A Southern Highlands Road Trip In The Alfa Romeo Stelvio Quadrifoglio
— Updated on 11 January 2022

A Southern Highlands Road Trip In The Alfa Romeo Stelvio Quadrifoglio

— Updated on 11 January 2022
Boss Hunting
Boss Hunting

This guide is presented in partnership with Alfa Romeo, in the spirit of supporting local businesses in Southern NSW affected by the recent bushfires.

Let’s get this out of the way first – no weekend jaunt south of Sydney is complete without a casual spray through the Royal National Park, a hub for lush nature and curvaceous tarmac just a stone’s throw from the city. 

Our weapon of choice? We wanted a car that was fun, fast and fit a shitload of stuff. Enter the Alfa Romeo Stelvio Quadrifoglio, one of the most seductive performance SUVs on the market, and already a fan favourite here at Boss Hunting.

With a whip like this in the garage, we wasted no time getting on the road in the early hours of a Saturday summer morning.

When heading south on the A1, we’d recommend cutting out the crowds and the mediocre roads at the top end of the “Nasho” by entering the National Park at Waterfall.

Joining Sir Bertram Stevens Drive at the bottom of the less-frequented McKell Avenue, we turned right at the T-intersection for an enthralling hill climb through towering trees to the clifftops of Otford and Bald Hill. 

We quickly learnt that a road that always delivers can only be bettered by the car you choose to drive it in.

The south coast’s Sea Cliff Bridge has been flogged to death in about every car commercial since it was opened in 2005, but that doesn’t mean it’s not worthy of your time, especially in the Stelvio Quadrifoglio. The coast road as a whole after dropping down from Stanwell Tops is actually quite a scenic and leisurely piece of undulating asphalt, skirting the beaches all the way down to Wollongong. We popped into Bread, Espresso & for a cuppa and cheese toastie, and suggest you do the same too.

Just five minutes back up the road from the coffee shop is Scarborough Pub, a cliffside hangout that’s sure to satisfy those of you craving a bigger feed. A word of warning, however, the pub and its carpark fill up quickly on weekends, so we’d recommend getting there well ahead of the kitchen opening time of 11:30 AM to claim your spot. Order quick smart as to maximise your time further south.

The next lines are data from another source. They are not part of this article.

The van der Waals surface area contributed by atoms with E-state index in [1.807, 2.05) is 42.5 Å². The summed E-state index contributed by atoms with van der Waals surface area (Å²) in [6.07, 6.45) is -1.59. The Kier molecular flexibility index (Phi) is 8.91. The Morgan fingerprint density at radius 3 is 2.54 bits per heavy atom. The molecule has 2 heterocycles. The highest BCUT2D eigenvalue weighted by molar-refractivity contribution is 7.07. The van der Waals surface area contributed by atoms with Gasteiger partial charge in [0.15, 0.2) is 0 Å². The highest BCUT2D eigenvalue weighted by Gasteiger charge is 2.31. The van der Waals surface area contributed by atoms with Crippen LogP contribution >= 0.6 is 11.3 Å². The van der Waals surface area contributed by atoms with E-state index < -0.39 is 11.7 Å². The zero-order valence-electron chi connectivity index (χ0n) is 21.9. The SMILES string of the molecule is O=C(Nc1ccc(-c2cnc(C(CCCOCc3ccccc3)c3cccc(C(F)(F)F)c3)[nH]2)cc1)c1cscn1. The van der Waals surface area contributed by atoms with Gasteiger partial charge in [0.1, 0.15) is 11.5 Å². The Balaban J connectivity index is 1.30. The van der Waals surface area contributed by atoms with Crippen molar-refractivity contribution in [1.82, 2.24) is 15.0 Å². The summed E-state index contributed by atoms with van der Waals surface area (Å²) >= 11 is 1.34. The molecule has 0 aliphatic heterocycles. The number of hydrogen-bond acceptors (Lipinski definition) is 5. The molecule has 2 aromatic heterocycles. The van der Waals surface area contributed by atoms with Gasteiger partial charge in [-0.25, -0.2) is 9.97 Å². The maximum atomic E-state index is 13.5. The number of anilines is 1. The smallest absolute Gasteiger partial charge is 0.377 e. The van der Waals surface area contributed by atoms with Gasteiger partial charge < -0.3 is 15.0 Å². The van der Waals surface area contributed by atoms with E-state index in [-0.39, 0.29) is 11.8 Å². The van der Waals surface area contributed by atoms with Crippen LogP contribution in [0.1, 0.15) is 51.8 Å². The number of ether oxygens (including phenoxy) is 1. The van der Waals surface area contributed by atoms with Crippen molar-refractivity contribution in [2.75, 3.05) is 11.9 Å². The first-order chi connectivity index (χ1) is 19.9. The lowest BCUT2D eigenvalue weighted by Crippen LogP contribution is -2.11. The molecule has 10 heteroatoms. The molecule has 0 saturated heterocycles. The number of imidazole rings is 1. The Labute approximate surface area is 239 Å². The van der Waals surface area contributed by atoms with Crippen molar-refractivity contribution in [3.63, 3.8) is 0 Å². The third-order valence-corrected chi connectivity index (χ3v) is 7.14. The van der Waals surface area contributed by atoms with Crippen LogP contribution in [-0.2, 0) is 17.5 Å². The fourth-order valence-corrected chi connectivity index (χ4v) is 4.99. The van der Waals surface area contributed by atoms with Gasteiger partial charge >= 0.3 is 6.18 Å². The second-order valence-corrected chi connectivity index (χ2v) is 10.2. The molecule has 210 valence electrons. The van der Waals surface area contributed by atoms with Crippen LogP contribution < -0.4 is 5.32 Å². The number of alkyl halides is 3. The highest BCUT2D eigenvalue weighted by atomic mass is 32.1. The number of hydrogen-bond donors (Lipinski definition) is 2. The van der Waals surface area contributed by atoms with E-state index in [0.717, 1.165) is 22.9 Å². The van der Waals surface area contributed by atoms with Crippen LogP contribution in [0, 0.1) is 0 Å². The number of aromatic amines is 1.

Merging onto the M1 at Wollongong, we continued southbound for some comfortable highway cruising before ducking off the thoroughfare and hanging a right via Albion Park towards Macquarie Pass. 

This is where the fun seriously begins. A year ago we took the Stelvio’s older sedan sibling – the Giulia Quadrifoglio – up this spritely stretch of twisties and had an absolute blast, so you can imagine our excitement as we approached the pass almost 12 months to the day in the Stelvio.

Macquarie Pass has to be one of the most entertaining and enjoyable hill climbs in the vicinity of Sydney, but be warned, the nature of this road as a commercial thoroughfare and tourist drive means that one wrong car ahead could spoil your driving pleasure. 

We played it smart in the Stelvio, stopping to stretch our legs before beginning the climb out of the valley with not a single car in our sights. As we flicked the Stelvio’s mode to ‘RACE’ and tugged assertively on the aluminium paddle shifters, the SUV’s 2.9-litre Ferrari-built V6 snorted to life.